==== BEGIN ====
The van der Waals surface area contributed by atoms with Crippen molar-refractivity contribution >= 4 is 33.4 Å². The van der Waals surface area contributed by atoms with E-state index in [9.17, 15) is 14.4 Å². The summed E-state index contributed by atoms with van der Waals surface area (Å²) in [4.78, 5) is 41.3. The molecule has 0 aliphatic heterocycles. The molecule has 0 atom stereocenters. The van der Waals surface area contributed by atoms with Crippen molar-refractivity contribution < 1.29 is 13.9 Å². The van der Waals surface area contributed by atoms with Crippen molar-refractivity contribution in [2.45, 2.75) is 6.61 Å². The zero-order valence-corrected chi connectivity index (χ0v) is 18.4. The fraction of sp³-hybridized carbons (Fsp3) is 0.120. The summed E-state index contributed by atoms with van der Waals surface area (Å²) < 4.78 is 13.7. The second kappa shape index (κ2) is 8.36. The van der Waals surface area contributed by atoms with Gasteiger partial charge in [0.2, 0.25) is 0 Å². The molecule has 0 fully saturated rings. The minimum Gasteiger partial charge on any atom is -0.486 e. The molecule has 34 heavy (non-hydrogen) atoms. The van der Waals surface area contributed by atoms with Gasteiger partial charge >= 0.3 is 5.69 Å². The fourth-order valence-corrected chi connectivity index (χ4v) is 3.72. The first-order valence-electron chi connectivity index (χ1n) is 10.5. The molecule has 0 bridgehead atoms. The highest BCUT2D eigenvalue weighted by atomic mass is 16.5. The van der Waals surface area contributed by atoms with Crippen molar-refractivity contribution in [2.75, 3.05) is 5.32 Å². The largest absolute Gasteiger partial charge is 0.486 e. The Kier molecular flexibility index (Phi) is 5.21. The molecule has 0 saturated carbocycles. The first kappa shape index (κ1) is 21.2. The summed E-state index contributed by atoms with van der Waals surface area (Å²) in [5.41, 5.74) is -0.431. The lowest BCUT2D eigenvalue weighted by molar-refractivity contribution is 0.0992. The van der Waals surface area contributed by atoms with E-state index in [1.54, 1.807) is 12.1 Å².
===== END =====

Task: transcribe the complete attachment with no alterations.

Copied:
The van der Waals surface area contributed by atoms with Crippen molar-refractivity contribution >= 4 is 33.4 Å². The van der Waals surface area contributed by atoms with E-state index in [9.17, 15) is 14.4 Å². The summed E-state index contributed by atoms with van der Waals surface area (Å²) in [4.78, 5) is 41.3. The molecule has 0 aliphatic heterocycles. The molecule has 0 atom stereocenters. The van der Waals surface area contributed by atoms with Crippen molar-refractivity contribution < 1.29 is 13.9 Å². The van der Waals surface area contributed by atoms with Crippen molar-refractivity contribution in [2.45, 2.75) is 6.61 Å². The zero-order valence-corrected chi connectivity index (χ0v) is 18.4. The fraction of sp³-hybridized carbons (Fsp3) is 0.120. The summed E-state index contributed by atoms with van der Waals surface area (Å²) < 4.78 is 13.7. The second kappa shape index (κ2) is 8.36. The van der Waals surface area contributed by atoms with Gasteiger partial charge in [0.2, 0.25) is 0 Å². The molecule has 0 fully saturated rings. The minimum Gasteiger partial charge on any atom is -0.486 e. The molecule has 34 heavy (non-hydrogen) atoms. The van der Waals surface area contributed by atoms with Gasteiger partial charge >= 0.3 is 5.69 Å². The fourth-order valence-corrected chi connectivity index (χ4v) is 3.72. The first-order valence-electron chi connectivity index (χ1n) is 10.5. The molecule has 0 bridgehead atoms. The highest BCUT2D eigenvalue weighted by atomic mass is 16.5. The van der Waals surface area contributed by atoms with Crippen molar-refractivity contribution in [2.75, 3.05) is 5.32 Å². The largest absolute Gasteiger partial charge is 0.486 e. The Kier molecular flexibility index (Phi) is 5.21. The molecule has 0 saturated carbocycles. The first kappa shape index (κ1) is 21.2. The summed E-state index contributed by atoms with van der Waals surface area (Å²) in [5.41, 5.74) is -0.431. The lowest BCUT2D eigenvalue weighted by molar-refractivity contribution is 0.0992. The van der Waals surface area contributed by atoms with E-state index in [1.54, 1.807) is 12.1 Å².